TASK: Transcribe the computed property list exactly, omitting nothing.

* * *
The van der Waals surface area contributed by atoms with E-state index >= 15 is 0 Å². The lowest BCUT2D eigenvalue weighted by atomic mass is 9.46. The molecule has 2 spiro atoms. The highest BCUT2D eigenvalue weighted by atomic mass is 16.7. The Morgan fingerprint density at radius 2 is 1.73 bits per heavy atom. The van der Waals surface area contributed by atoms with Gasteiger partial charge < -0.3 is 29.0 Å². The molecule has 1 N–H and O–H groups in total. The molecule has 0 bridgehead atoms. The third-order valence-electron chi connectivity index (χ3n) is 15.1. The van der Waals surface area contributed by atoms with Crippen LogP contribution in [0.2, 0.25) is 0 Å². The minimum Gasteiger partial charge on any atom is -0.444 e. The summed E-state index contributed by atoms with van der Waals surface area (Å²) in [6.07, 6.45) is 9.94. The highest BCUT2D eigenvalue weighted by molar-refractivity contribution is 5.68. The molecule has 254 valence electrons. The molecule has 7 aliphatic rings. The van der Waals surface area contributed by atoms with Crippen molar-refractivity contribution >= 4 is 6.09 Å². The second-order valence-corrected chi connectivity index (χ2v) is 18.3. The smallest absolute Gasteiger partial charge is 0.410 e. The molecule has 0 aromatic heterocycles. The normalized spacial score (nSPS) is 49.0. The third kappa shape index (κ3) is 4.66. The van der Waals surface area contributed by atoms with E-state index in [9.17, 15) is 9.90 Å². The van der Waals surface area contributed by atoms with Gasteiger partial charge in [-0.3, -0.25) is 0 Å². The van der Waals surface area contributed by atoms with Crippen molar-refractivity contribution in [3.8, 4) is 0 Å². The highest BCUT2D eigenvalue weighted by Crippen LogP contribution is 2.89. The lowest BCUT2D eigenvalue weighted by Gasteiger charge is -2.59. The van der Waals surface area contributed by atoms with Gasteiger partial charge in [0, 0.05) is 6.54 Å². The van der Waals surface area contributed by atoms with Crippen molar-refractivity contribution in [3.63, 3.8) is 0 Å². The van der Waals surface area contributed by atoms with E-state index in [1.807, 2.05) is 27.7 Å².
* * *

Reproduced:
The van der Waals surface area contributed by atoms with E-state index >= 15 is 0 Å². The lowest BCUT2D eigenvalue weighted by atomic mass is 9.46. The molecule has 2 spiro atoms. The highest BCUT2D eigenvalue weighted by atomic mass is 16.7. The Morgan fingerprint density at radius 2 is 1.73 bits per heavy atom. The van der Waals surface area contributed by atoms with Gasteiger partial charge < -0.3 is 29.0 Å². The molecule has 1 N–H and O–H groups in total. The molecule has 0 bridgehead atoms. The third-order valence-electron chi connectivity index (χ3n) is 15.1. The van der Waals surface area contributed by atoms with Crippen LogP contribution in [0.2, 0.25) is 0 Å². The minimum Gasteiger partial charge on any atom is -0.444 e. The summed E-state index contributed by atoms with van der Waals surface area (Å²) in [6.07, 6.45) is 9.94. The highest BCUT2D eigenvalue weighted by molar-refractivity contribution is 5.68. The molecule has 254 valence electrons. The molecule has 7 aliphatic rings. The van der Waals surface area contributed by atoms with Crippen molar-refractivity contribution >= 4 is 6.09 Å². The second-order valence-corrected chi connectivity index (χ2v) is 18.3. The smallest absolute Gasteiger partial charge is 0.410 e. The molecule has 0 aromatic heterocycles. The normalized spacial score (nSPS) is 49.0. The third kappa shape index (κ3) is 4.66. The van der Waals surface area contributed by atoms with E-state index in [9.17, 15) is 9.90 Å². The van der Waals surface area contributed by atoms with Gasteiger partial charge in [-0.3, -0.25) is 0 Å². The van der Waals surface area contributed by atoms with Crippen molar-refractivity contribution in [3.8, 4) is 0 Å². The highest BCUT2D eigenvalue weighted by Crippen LogP contribution is 2.89. The lowest BCUT2D eigenvalue weighted by Gasteiger charge is -2.59. The van der Waals surface area contributed by atoms with Gasteiger partial charge in [0, 0.05) is 6.54 Å². The van der Waals surface area contributed by atoms with Crippen molar-refractivity contribution in [3.63, 3.8) is 0 Å². The van der Waals surface area contributed by atoms with E-state index in [1.807, 2.05) is 27.7 Å².